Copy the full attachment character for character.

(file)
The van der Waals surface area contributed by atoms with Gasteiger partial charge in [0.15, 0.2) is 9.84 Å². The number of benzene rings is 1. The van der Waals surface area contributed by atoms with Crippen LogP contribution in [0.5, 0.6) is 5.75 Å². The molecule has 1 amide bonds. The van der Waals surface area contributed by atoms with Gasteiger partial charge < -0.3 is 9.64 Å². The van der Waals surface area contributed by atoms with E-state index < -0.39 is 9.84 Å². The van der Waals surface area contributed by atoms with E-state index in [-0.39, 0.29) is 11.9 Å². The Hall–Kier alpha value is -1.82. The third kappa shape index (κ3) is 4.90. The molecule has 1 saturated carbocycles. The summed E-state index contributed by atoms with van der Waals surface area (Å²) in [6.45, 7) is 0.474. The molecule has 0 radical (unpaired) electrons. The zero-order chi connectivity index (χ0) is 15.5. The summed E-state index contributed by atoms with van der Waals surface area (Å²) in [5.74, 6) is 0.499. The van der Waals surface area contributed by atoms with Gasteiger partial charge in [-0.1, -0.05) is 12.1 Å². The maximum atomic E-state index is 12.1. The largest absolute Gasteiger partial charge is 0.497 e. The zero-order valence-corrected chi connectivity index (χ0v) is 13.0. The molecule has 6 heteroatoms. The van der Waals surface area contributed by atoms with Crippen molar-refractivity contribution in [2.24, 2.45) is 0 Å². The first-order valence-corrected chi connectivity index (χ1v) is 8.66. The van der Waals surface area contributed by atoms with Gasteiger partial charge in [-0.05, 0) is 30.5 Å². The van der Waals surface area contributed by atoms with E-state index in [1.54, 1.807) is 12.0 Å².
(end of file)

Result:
The van der Waals surface area contributed by atoms with Gasteiger partial charge in [0.15, 0.2) is 9.84 Å². The number of benzene rings is 1. The van der Waals surface area contributed by atoms with Crippen LogP contribution in [0.5, 0.6) is 5.75 Å². The molecule has 1 amide bonds. The van der Waals surface area contributed by atoms with Gasteiger partial charge < -0.3 is 9.64 Å². The van der Waals surface area contributed by atoms with E-state index < -0.39 is 9.84 Å². The van der Waals surface area contributed by atoms with E-state index in [-0.39, 0.29) is 11.9 Å². The Hall–Kier alpha value is -1.82. The third kappa shape index (κ3) is 4.90. The molecule has 1 saturated carbocycles. The summed E-state index contributed by atoms with van der Waals surface area (Å²) in [6.45, 7) is 0.474. The molecule has 0 radical (unpaired) electrons. The zero-order chi connectivity index (χ0) is 15.5. The summed E-state index contributed by atoms with van der Waals surface area (Å²) in [5.74, 6) is 0.499. The van der Waals surface area contributed by atoms with Gasteiger partial charge in [-0.1, -0.05) is 12.1 Å². The maximum atomic E-state index is 12.1. The largest absolute Gasteiger partial charge is 0.497 e. The zero-order valence-corrected chi connectivity index (χ0v) is 13.0. The molecule has 6 heteroatoms. The van der Waals surface area contributed by atoms with Crippen molar-refractivity contribution in [2.24, 2.45) is 0 Å². The first-order valence-corrected chi connectivity index (χ1v) is 8.66. The van der Waals surface area contributed by atoms with Gasteiger partial charge in [-0.05, 0) is 30.5 Å². The van der Waals surface area contributed by atoms with E-state index in [1.54, 1.807) is 12.0 Å².